Gregor Sailer’s surreal images: architecture at the margins of civilisation
In a new exhibition, ‘Unseen Places’ at Kunst Haus Wien, Gregor Sailer appears to be like again at 20 yrs of functioning in inaccessible landscapes, sealed-off territories and restricted navy regions
The spots Gregor Sailer visits in his prolonged-expression assignments are over and above notion, geographically and figuratively. They are web sites exactly where raw elements are extracted, political buffer zones, humanless landscapes, ‘backdrop’ metropolitan areas, and areas of camouflage and deception.
His photographic journeys are preceded by meticulous analysis and usually many years of preparing to expose the dynamics that guide to the existence of these locations. Sailer presents them in a lowered, tranquil and deserted visible language.
Titled ’Unseen Places’, the thematic exhibition in the Kunst Haus Wien orchestrates parts of 6 of Sailer’s photographic collection across two floors. The functions span from his beginnings of shooting underground areas in German metropolitan areas (Subraum) to his newest undertaking, The Polar Silk Road, which culminated in an impressively illustrated e book, like a collector’s version, posted by Kehrer Verlag.
University Dortmund, 2005, from the series Subraum © Johannes Naumann, Gregor Sailer, Stefan Tuschy, picture legal rights Vienna 2022
Curated by Verena Kaspar-Eisert, the exhibition opens with photographs from The Potemkin Villages that capture the misleading phenomena of settlements made of nothing at all more than cheerfully painted façades and the Russian myth that underpins them. With pictures of backdrop towns employed for military shut beat schooling and motor vehicle screening in the Usa and Europe, as perfectly as the in depth replicas of European cities in China, Sailer’s images give the viewer entry to the environment of fakes, questioning absurd excesses of present-day culture.
‘Three photographs printed oversized on tarpaulins exhibit the stress concerning truth and deception even extra significantly,’ points out Kaspar-Eisert. While Sailer’s perform usually requires him to distant, inhospitable areas of the environment, he doesn’t shy absent from unravelling the oppressive truths at his doorstep. This is potent in The Box, which illuminates a dark chapter in Schwaz, Tyrol, where the photographer was born in 1980. During the 2nd Earth War, compelled labourers labored in historic underground mine tunnels, which became a manufacturing unit for making plane. To mild these tunnels, and their intricate history, Sailer brought his products 2,000m underground.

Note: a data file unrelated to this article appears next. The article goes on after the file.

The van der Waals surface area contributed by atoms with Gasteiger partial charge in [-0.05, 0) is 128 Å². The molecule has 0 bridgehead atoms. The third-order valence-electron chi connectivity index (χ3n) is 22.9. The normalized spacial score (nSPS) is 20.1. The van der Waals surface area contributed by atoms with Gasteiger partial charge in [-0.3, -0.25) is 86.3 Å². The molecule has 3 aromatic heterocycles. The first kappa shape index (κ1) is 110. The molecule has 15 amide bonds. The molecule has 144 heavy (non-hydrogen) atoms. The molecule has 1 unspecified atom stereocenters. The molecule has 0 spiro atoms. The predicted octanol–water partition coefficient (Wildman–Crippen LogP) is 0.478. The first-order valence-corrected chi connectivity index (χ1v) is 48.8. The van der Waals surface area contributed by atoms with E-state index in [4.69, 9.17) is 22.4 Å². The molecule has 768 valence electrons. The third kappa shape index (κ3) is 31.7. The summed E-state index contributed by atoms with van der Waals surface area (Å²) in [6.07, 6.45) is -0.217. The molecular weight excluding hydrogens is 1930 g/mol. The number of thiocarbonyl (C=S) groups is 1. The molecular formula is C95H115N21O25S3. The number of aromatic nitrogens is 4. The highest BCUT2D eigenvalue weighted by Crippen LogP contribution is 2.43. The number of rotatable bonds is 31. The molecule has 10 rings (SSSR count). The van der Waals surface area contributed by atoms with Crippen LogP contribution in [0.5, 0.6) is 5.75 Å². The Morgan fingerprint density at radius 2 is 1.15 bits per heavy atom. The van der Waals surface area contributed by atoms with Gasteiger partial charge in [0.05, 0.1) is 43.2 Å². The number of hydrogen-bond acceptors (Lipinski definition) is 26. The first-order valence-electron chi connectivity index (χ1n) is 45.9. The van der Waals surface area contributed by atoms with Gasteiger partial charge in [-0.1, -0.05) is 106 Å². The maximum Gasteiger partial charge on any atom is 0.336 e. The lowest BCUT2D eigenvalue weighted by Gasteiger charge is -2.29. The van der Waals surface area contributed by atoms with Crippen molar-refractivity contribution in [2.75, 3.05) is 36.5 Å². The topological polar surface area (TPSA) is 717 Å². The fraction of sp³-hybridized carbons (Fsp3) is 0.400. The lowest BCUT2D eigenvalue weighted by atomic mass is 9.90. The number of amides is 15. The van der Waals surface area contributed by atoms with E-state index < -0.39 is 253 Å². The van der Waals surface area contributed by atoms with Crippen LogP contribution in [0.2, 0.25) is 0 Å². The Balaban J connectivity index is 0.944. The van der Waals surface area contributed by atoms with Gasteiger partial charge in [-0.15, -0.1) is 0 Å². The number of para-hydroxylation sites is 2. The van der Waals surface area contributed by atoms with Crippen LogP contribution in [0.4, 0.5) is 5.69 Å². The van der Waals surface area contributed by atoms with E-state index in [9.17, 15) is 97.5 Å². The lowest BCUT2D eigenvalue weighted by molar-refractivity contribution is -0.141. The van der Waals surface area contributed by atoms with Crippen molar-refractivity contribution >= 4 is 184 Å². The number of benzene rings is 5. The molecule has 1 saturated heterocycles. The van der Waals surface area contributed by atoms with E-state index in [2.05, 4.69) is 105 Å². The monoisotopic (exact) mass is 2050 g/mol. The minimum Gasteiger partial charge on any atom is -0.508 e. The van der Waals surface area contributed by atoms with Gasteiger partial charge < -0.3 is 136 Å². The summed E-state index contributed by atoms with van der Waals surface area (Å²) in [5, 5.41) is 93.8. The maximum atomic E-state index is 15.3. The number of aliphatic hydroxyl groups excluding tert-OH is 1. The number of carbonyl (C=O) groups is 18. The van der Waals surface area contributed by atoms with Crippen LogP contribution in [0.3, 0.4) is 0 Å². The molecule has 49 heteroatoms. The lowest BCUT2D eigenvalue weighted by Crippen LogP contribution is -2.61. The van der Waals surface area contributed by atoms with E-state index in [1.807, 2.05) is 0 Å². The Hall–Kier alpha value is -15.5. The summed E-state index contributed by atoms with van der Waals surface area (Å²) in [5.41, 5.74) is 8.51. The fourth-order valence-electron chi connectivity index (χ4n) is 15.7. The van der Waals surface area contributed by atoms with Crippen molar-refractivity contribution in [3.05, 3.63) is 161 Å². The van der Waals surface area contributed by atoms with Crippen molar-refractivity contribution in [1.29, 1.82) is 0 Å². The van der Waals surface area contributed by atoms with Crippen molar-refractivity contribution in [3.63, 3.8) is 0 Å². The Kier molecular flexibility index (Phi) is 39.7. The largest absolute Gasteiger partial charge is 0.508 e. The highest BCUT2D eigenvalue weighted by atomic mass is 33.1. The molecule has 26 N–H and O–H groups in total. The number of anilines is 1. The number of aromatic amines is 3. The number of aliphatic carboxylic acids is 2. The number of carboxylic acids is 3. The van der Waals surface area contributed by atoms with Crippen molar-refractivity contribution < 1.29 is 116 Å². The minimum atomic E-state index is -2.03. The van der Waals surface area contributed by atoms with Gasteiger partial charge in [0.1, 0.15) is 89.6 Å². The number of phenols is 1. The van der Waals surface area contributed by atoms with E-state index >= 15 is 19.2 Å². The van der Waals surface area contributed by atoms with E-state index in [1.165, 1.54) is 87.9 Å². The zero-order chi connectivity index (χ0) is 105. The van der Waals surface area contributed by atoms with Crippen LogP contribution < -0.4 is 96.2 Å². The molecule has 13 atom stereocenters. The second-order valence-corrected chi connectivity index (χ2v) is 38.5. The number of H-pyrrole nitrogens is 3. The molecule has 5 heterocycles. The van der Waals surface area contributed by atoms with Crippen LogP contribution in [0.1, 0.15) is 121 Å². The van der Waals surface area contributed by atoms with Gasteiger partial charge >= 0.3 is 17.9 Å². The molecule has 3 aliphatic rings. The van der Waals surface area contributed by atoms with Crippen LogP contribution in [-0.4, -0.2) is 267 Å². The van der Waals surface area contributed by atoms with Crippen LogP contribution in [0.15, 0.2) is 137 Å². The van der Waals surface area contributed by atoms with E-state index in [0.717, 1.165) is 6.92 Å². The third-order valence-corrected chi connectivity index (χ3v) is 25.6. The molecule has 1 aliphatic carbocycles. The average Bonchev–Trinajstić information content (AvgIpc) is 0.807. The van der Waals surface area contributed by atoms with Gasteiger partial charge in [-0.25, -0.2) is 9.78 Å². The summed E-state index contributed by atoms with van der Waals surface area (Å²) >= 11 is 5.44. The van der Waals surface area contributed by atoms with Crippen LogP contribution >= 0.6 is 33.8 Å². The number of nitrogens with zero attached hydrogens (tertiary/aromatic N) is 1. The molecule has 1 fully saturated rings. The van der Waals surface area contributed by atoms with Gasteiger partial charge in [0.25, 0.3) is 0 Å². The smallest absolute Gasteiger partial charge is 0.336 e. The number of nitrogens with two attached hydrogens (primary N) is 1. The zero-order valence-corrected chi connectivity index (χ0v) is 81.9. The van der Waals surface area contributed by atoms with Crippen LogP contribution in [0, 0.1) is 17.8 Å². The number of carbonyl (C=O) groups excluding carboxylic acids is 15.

Gregor Sailer, Industrial Web site, Ras Laffan, Qatar, 2010, from the series Shut Cities. © Gregor Sailer, graphic legal rights: Vienna 2022
Even though the series Shut Cities highlights artificially made urban zones hermetically sealed off from the outside the house environment, The Polar Silk Street specials with the economic exploitation of the Arctic locations. Enduring snow storms and minus 50°C temperatures for over four a long time, Sailer documented investigate stations and oil platforms, but also the silent arms race in the neighbouring countries, generating the world wide power battle for the Arctic economic area tangible.
Sailer describes his curiosity in capturing the structural transformation of the landscape and the complicated political, military and economic implications of architecture: ‘I’m substantially more fascinated in transporting considerable content via architectural objects than I am in exhibiting men and women,’
Subway Bochum, 2005, from the collection Subraum © Johannes Naumann, Gregor Sailer, Stefan Tuschy, image rights Vienna 2022
Sailer’s father worked as an architect, offering him formative accessibility and sensitisation to architecture, room, spatial outcomes, and the context of mild and landscape from an early age, and now form the traits of his do the job: diffuse light illuminating spaces and the voids of shadows. This is how the architecture arrives into its personal, he claims. Offering the objects space and seldom having caught in the detail peaceful, poetic transcendence reigns in Sailer’s generally surreal photographs. Making use of only just one shot per matter, he’s a perfectionist in taking illustrations or photos with his analogue, substantial-structure digital camera. ‘It’s quite sluggish and static, and I have to acknowledge the simple stipulations for the environment, the geography and the elements,’ Sailer suggests of his procedure.
Alluding to the austere eeriness in his images, curator Kaspar-Eisert reviews: ‘Gregor Sailer is not an artist who will make it easy for his audience. He worries since his work is so concentrated and specific… Sailer does not permit you to appear the other way.’ §
Gregor Sailer, military station, Norway, 2020, from the sequence The Polar Silk Highway © Gregor Sailer, image rights: Vienna 2022
Portrait of Sailer at operate in Siberia, © Philipp Sailer